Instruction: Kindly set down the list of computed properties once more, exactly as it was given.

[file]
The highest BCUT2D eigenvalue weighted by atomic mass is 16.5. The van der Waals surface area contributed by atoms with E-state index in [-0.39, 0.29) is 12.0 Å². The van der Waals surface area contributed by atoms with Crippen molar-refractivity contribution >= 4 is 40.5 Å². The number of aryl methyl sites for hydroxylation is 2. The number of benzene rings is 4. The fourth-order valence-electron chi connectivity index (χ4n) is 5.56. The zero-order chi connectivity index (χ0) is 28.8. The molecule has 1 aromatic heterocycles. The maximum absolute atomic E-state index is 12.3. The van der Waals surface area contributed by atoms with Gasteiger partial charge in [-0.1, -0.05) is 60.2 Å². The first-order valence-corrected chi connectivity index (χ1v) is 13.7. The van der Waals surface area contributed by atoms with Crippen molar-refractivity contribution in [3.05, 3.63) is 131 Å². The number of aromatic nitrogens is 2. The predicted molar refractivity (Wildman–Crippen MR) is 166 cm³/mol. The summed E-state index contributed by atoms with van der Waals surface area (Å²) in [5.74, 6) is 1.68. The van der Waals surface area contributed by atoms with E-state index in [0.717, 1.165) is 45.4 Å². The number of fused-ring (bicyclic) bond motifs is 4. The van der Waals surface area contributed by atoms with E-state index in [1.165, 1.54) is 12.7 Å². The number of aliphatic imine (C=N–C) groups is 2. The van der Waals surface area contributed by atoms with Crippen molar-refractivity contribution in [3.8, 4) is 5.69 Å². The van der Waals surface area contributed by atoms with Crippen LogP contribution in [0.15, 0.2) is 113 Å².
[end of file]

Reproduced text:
The highest BCUT2D eigenvalue weighted by atomic mass is 16.5. The van der Waals surface area contributed by atoms with E-state index in [-0.39, 0.29) is 12.0 Å². The van der Waals surface area contributed by atoms with Crippen molar-refractivity contribution >= 4 is 40.5 Å². The number of aryl methyl sites for hydroxylation is 2. The number of benzene rings is 4. The fourth-order valence-electron chi connectivity index (χ4n) is 5.56. The zero-order chi connectivity index (χ0) is 28.8. The molecule has 1 aromatic heterocycles. The maximum absolute atomic E-state index is 12.3. The van der Waals surface area contributed by atoms with Gasteiger partial charge in [-0.1, -0.05) is 60.2 Å². The first-order valence-corrected chi connectivity index (χ1v) is 13.7. The van der Waals surface area contributed by atoms with Crippen molar-refractivity contribution in [3.05, 3.63) is 131 Å². The number of aromatic nitrogens is 2. The predicted molar refractivity (Wildman–Crippen MR) is 166 cm³/mol. The summed E-state index contributed by atoms with van der Waals surface area (Å²) in [5.74, 6) is 1.68. The van der Waals surface area contributed by atoms with E-state index in [0.717, 1.165) is 45.4 Å². The number of fused-ring (bicyclic) bond motifs is 4. The van der Waals surface area contributed by atoms with E-state index in [1.165, 1.54) is 12.7 Å². The number of aliphatic imine (C=N–C) groups is 2. The van der Waals surface area contributed by atoms with Crippen molar-refractivity contribution in [3.8, 4) is 5.69 Å². The van der Waals surface area contributed by atoms with Crippen LogP contribution in [0.15, 0.2) is 113 Å².